Take the case of Bangladesh, for example: The minister of home affairs and joint secretary have drafted progressive legislation that promises to confront the traffickers behind thousands of Bangladeshi migrants to the Middle East and North Africa. Or the United Arab Emirates, where leaders are advancing initiatives to improve protections for migrant workers in the Gulf region. Or the case of Taiwan, where the director of immigration has taken steps to ensure that victims of trafficking are identified, provided immigration relief and work permits, and have the opportunity to recover from their ordeals.
Now, these achievements and so many more, which we highlight in the report, are certainly worthy of the recognition that they are given, but we all have to do more. Unfortunately, because of the ease of transportation and the global communications that can reach deep into villages with promises and pictures of what a better life might be, we now see that more human beings are exploited than before. There are as many as 27 million men, women, and children.
And governments have taken important steps, but we have to really mix the commitments with actions in order to get results. For example, the number of prosecutions worldwide has remained relatively static. And so the measure of success can no longer be whether a country has passed laws, because so many have in the last decade; now we have to make sure that laws are implemented and that countries are using the tools that have been created for that. And governments should work more closely with the private sector and use new supply chain monitoring techniques to let consumers know if their goods and services come from slavery-free, responsible sources. In partnership with the NGO community, we have to develop new mechanisms for shielding potential victims and bringing more perpetrators to justice.
Now it’s only fair that countries know why they have a certain ranking, and that we, then, take on the responsibility of working with countries to respond. So we are issuing concrete recommendations and providing technical assistance. This week, U.S. diplomats around the world will be meeting with their host country governments to review action plans and provide recommendations when needed. And I’m instructing our embassies and the trafficking office to intensify partnerships in the coming months so that every country that wishes to can improve its standing.
So while this report is encouraging more countries to come to the table, none of us can afford to be satisfied. Just because a so-called developed country has well-established rules, laws, and a strong criminal justice system, does not mean that any of us are doing everything we can. Even in these tight economic times, we need to look for creative ways to do better. And this goes for the United States, because we are shining a light on ourselves and we intend to do more in order to make our own situation better and help those who are interested in doing the same.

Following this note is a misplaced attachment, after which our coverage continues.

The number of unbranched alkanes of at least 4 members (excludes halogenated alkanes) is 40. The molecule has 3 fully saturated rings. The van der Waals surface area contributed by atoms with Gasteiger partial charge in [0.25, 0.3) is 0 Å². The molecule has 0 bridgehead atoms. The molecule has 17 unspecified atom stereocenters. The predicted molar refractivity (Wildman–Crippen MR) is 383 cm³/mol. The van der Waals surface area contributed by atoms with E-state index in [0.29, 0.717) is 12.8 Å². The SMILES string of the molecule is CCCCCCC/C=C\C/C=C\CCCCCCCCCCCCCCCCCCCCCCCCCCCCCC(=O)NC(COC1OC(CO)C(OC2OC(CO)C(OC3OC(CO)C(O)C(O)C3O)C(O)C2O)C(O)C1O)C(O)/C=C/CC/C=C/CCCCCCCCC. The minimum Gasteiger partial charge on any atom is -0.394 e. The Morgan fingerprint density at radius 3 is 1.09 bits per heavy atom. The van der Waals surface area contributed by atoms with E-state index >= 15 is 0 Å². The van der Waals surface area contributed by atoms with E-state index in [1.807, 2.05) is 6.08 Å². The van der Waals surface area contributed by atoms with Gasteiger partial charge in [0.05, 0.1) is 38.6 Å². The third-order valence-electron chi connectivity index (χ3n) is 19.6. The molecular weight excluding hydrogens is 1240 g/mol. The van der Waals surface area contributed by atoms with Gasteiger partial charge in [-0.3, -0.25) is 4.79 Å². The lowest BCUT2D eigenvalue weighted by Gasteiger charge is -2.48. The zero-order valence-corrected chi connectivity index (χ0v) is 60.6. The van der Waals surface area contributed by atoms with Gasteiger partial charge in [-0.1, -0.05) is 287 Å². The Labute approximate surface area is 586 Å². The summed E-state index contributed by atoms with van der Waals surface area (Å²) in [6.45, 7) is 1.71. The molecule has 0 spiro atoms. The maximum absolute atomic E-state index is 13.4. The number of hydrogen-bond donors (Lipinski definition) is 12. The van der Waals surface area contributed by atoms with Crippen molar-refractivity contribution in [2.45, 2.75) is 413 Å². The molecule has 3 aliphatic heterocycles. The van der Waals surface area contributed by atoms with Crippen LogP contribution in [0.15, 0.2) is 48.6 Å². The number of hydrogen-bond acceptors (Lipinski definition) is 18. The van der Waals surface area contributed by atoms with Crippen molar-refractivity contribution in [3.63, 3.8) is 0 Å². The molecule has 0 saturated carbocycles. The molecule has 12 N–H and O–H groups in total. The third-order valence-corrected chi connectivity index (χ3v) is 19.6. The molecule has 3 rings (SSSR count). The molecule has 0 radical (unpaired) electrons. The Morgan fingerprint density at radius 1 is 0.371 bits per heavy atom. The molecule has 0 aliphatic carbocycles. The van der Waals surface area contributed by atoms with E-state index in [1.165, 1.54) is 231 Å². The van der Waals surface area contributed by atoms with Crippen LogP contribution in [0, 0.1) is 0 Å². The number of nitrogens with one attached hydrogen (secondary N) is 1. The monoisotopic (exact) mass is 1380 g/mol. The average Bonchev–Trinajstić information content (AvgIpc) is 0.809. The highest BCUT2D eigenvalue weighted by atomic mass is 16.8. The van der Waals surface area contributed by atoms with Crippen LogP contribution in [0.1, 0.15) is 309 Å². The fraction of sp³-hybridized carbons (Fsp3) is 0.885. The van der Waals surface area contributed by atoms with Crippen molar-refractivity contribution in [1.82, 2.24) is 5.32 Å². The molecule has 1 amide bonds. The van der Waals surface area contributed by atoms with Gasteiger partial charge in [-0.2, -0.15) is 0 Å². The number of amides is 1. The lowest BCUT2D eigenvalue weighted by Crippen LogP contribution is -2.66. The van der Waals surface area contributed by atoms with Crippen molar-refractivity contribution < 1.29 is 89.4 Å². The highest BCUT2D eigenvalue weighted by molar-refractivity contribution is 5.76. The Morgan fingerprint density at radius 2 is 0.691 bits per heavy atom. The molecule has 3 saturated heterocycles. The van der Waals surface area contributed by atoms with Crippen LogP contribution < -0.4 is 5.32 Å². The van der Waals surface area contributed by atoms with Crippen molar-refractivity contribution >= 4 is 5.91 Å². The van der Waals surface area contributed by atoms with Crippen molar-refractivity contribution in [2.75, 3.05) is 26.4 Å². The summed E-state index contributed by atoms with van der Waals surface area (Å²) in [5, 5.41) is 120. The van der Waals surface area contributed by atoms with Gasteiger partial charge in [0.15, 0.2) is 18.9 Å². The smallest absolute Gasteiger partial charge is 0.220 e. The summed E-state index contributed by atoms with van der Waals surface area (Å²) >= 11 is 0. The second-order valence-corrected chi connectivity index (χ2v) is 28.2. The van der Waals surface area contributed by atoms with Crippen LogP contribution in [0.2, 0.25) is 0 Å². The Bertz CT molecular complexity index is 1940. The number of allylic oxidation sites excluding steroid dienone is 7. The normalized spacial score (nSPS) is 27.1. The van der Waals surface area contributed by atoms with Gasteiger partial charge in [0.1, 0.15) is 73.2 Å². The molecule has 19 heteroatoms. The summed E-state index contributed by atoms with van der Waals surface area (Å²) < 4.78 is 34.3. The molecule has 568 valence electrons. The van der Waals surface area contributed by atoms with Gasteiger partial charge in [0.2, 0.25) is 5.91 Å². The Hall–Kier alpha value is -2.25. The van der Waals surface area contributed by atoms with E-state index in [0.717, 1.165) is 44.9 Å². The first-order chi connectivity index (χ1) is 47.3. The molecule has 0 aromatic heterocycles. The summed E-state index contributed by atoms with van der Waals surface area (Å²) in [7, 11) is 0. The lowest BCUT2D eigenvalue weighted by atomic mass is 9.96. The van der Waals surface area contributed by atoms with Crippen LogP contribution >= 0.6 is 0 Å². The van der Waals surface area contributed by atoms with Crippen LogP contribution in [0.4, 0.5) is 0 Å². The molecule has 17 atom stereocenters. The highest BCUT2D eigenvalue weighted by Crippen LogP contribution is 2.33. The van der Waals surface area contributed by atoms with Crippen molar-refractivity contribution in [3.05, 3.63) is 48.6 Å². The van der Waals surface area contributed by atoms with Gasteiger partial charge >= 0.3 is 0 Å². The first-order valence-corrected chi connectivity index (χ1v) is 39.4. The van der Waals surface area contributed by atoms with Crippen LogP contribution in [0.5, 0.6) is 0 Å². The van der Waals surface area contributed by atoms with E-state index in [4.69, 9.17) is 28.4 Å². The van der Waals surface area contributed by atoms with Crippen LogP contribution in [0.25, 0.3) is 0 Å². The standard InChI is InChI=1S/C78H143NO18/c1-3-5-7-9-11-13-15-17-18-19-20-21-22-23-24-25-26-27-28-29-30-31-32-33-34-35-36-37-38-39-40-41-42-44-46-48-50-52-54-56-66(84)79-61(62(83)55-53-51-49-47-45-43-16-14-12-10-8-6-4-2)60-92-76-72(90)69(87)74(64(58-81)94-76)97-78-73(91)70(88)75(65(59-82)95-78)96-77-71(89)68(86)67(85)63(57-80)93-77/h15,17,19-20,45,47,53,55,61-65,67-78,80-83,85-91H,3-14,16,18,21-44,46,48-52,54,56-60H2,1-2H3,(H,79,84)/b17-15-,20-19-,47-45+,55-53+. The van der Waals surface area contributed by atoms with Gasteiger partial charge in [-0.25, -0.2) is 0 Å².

Our TIP – our TIP heroes today show us that individual action can lead to some astounding results. For example, in Singapore, Bridget Lew Tan has dedicated her life to protecting migrant workers. And Singapore, albeit a small country, has more than 800,000 immigrants. And she has been volunteering with a local archdiocese. And while there, she met 30 Bangladeshi men assembled behind a coffee shop in the middle of the night, and she helped to set up shelters – one for men and one for women – to provide refuge to migrant workers who had been abused.
Or take Mexico, where Mexico City Attorney General’s Office Deputy Prosecutor Dilcya Garcia tried a case in 2009 that resulted in the first trafficking sentence in Mexico. Since then, she has developed indictments against more than 100 alleged traffickers, and forged partnerships to provide comprehensive victim protection services.
Stories like these and the others you will hear about our TIP heroes give us hope, because they inspire us, but also tell us very practically what we can do to make a difference. And the story of all the victims really is one that should motivate all of us. And when we hear the stories of the TIP heroes, we know that it’s not hopeless, we know that it is not overwhelming, we know that person by person, we can make a difference.
I think a lot about that little girl that I met who finally was rescued. I don’t know what will happen in her life in the future. But many of the adult women who were working there themselves had been rescued, and now they were passing on to the next generation the support that they themselves had received. And the children that I met with, when I asked them, “What do you want to do when you grow up,” they wanted to do what children everywhere want to do – they wanted to be a teacher, they wanted to be mothers, they wanted to be the best that they could be. And that’s what we want for all of the world’s children.
So I am honored to be here with you. I thank all the countries who are here today. I thank all the leaders around the world who recognize that we can make progress by working together to end modern day slavery. And I particularly thank our heroes who have showed us it is possible despite the odds.
Thank you all very much. (Applause.)